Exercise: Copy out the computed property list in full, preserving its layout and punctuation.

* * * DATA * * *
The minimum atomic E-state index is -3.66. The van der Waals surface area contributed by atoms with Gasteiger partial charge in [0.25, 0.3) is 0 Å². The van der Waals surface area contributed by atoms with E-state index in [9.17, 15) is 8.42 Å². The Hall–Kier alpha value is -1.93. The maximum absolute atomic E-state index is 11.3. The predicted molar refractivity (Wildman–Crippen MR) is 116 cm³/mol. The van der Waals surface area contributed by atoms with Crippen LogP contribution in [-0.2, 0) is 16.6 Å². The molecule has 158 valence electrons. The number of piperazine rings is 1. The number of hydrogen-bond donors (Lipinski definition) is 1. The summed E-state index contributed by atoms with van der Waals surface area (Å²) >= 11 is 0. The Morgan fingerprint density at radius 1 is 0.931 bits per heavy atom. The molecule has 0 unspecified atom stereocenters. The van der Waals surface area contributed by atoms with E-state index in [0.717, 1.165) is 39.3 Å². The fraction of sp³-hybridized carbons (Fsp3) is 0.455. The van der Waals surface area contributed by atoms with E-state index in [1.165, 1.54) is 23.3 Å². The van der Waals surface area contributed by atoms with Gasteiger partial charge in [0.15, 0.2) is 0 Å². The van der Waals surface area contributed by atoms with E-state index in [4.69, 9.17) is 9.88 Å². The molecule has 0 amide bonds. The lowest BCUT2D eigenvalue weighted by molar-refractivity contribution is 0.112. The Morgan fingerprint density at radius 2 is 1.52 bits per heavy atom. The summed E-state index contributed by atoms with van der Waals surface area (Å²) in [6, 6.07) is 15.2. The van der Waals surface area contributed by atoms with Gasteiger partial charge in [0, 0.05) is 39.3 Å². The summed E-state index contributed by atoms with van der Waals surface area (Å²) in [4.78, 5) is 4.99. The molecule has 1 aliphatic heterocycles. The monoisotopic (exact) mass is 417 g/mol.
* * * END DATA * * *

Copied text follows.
The minimum atomic E-state index is -3.66. The van der Waals surface area contributed by atoms with Gasteiger partial charge in [0.25, 0.3) is 0 Å². The van der Waals surface area contributed by atoms with E-state index in [9.17, 15) is 8.42 Å². The Hall–Kier alpha value is -1.93. The maximum absolute atomic E-state index is 11.3. The predicted molar refractivity (Wildman–Crippen MR) is 116 cm³/mol. The van der Waals surface area contributed by atoms with Crippen LogP contribution in [-0.2, 0) is 16.6 Å². The molecule has 158 valence electrons. The number of piperazine rings is 1. The number of hydrogen-bond donors (Lipinski definition) is 1. The summed E-state index contributed by atoms with van der Waals surface area (Å²) >= 11 is 0. The Morgan fingerprint density at radius 1 is 0.931 bits per heavy atom. The molecule has 0 unspecified atom stereocenters. The van der Waals surface area contributed by atoms with E-state index in [0.717, 1.165) is 39.3 Å². The fraction of sp³-hybridized carbons (Fsp3) is 0.455. The van der Waals surface area contributed by atoms with E-state index in [1.165, 1.54) is 23.3 Å². The van der Waals surface area contributed by atoms with Gasteiger partial charge in [0.15, 0.2) is 0 Å². The van der Waals surface area contributed by atoms with E-state index in [4.69, 9.17) is 9.88 Å². The molecule has 0 amide bonds. The lowest BCUT2D eigenvalue weighted by molar-refractivity contribution is 0.112. The Morgan fingerprint density at radius 2 is 1.52 bits per heavy atom. The summed E-state index contributed by atoms with van der Waals surface area (Å²) in [6, 6.07) is 15.2. The van der Waals surface area contributed by atoms with Gasteiger partial charge in [0, 0.05) is 39.3 Å². The summed E-state index contributed by atoms with van der Waals surface area (Å²) in [4.78, 5) is 4.99. The molecule has 1 aliphatic heterocycles. The monoisotopic (exact) mass is 417 g/mol.